Why Invest in Real Assets? Population Growth and Urbanization
Why invest in real assets?
There are many reasons why we believe it makes sense for RIAs to invest in this unique asset class, including the potential for low correlations to mainstream asset classes, strong risk-adjusted returns and inflation mitigation, but perhaps the most obvious is the secular demand that exists around the world.
Every aspect of modern living is connected to real assets.
For example, real assets are:
The buildings we live and work in
The transportation, energy and digital networks that allow goods, services and information to flow throughout an economy
The raw materials that fuel society
At Versus Capital , we focus on four primary real asset types: real estate, infrastructure, farmland and timberland. Once these assets are ingrained in society, they become essential to the functioning of a modern economy. We believe global demand for each of these categories should be robust over the next two decades, partially due to the impact of population growth.
Around the turn of the 19th century, industrial and agricultural expansion coupled with medical innovations like antibiotics and vaccines helped reduce the death rate in humans, resulting in a strong acceleration in population growth. The world population was approximately one billion in 1800. By late 2022, the United Nations estimates that we surpassed eight billion.
The rate of global population growth peaked in 1962 and today’s growth rate is relatively slower by comparison. Nonetheless, the United Nations predicts that the world’s population will peak at 10.4 billion in 2086.
The increase from approximately eight billion people today to 10.4 billion by 2086 represents the addition of 2.4 billion to the global population in just 63 years.
We believe population growth will create multi-decade secular demand for real assets, since it will be necessary to provide enough housing, infrastructure, food and other materials to support these additional people. While the bulk of population growth is occurring in emerging market countries, we expect secular demand tailwinds to impact developed nations as well. For example, farmland and timberland should see strong demand from export markets and we would expect there to be ancillary demand for infrastructure such as energy, seaports and airports.
Throughout history, urbanization tends to be most visible in developing countries when the transition from an agriculture-dominant economy to more of an industrial-driven economy is taking place. But the same trend also exists today in developed nations, including the U.S. and Western European countries.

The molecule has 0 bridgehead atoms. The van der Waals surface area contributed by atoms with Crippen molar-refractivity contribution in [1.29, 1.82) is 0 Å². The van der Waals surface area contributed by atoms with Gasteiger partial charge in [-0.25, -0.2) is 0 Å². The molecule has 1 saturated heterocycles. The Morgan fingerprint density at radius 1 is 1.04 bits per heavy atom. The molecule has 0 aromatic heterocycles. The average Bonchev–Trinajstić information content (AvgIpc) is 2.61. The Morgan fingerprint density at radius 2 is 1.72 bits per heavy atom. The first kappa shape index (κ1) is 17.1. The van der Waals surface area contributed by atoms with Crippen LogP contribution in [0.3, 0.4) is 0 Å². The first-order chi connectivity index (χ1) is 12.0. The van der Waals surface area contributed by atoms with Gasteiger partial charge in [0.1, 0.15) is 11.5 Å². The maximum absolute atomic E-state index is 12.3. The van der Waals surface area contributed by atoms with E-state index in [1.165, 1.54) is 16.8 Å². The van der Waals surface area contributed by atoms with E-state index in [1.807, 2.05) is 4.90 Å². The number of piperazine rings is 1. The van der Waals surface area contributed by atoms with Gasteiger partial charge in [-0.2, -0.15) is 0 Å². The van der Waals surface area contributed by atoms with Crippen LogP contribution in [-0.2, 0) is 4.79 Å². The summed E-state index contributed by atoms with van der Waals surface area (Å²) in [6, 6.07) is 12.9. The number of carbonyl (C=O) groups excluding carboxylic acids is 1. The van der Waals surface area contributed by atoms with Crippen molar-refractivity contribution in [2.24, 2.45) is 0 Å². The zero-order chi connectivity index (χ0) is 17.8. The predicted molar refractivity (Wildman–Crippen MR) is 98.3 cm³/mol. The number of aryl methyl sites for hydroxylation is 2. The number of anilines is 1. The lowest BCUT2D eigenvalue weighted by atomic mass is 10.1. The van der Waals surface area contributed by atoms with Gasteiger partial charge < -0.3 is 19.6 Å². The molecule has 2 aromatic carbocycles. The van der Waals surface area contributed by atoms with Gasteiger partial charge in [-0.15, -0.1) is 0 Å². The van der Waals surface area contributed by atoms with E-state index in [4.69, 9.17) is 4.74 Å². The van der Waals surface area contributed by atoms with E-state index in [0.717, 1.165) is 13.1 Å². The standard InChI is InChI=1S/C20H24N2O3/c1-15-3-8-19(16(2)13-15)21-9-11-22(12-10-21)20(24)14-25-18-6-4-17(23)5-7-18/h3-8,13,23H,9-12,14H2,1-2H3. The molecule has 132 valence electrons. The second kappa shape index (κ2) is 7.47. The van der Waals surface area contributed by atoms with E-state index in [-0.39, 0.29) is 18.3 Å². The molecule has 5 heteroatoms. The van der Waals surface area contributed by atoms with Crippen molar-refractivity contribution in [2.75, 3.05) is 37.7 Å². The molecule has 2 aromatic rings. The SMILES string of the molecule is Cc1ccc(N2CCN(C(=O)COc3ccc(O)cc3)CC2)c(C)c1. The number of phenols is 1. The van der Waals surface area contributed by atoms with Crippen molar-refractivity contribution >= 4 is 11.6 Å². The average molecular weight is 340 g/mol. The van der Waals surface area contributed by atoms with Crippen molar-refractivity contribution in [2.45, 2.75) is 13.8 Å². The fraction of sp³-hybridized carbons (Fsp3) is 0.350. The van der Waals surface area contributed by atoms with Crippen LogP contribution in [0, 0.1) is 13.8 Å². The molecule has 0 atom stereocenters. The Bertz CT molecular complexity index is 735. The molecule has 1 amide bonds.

Despite a short-term reversal during the COVID-19 pandemic, increasing numbers of people are moving from rural to urban areas1, thus requiring more infrastructure, housing and raw materials to support this demographic shift.
According to the University of Michigan Center for Sustainable Systems, in 1950, just 64% of the U.S. population lived in urban areas. By 2022, that number increased to 83%, and it is estimated that 89% of the U.S. population will live in urban areas by 2050.
Urban land area in the U.S. is approximately 106,000 square miles. It is projected to more than double by 2060.2
Urbanization, and the economies of scale that come along with it, can help offset the strain placed upon the earth’s natural resources due to population growth. For example, on average, apartment buildings use far less energy per capita than single family homes. Public transportation can help decrease the number of cars on the road. But a vast expansion of the current supply of real estate and urban infrastructure will be needed to facilitate these societal shifts.
Cities also tend to produce the bulk of a nation’s goods and services.
In 2018, U.S. metro economies accounted for over 91% of U.S. GDP.3
Over half of U.S. gross domestic product (GDP) is generated from just 20 metropolitan areas.4
Given cities’ outsized contribution to economic production and the tax revenue this creates, we expect governments to support and incentivize economic growth in these areas, compounding the need for additional housing and infrastructure.
Further, institutional investors have increased their allocations to real assets, with current portfolio allocations estimated at 5% to 10% (with endowments up to 15%5) and we believe this trend will continue, providing another layer of demand for the asset class.
There are several other important reasons why client portfolios may benefit from investing in real assets, such as low correlations to mainstream asset classes, strong risk-adjusted returns, and potential inflation mitigation. We will be discussing these reasons in upcoming blog posts and a soon-to-be-released white paper. If you are not already subscribed to our insights, we invite you to fill out the form below to be notified when we release new information on real assets investing.
1,2,3 The Center for Sustainable Systems, University of Michigan. 4US Bureau of Economic Analysis 5The Institutional Investor, Nuveen, June 2021
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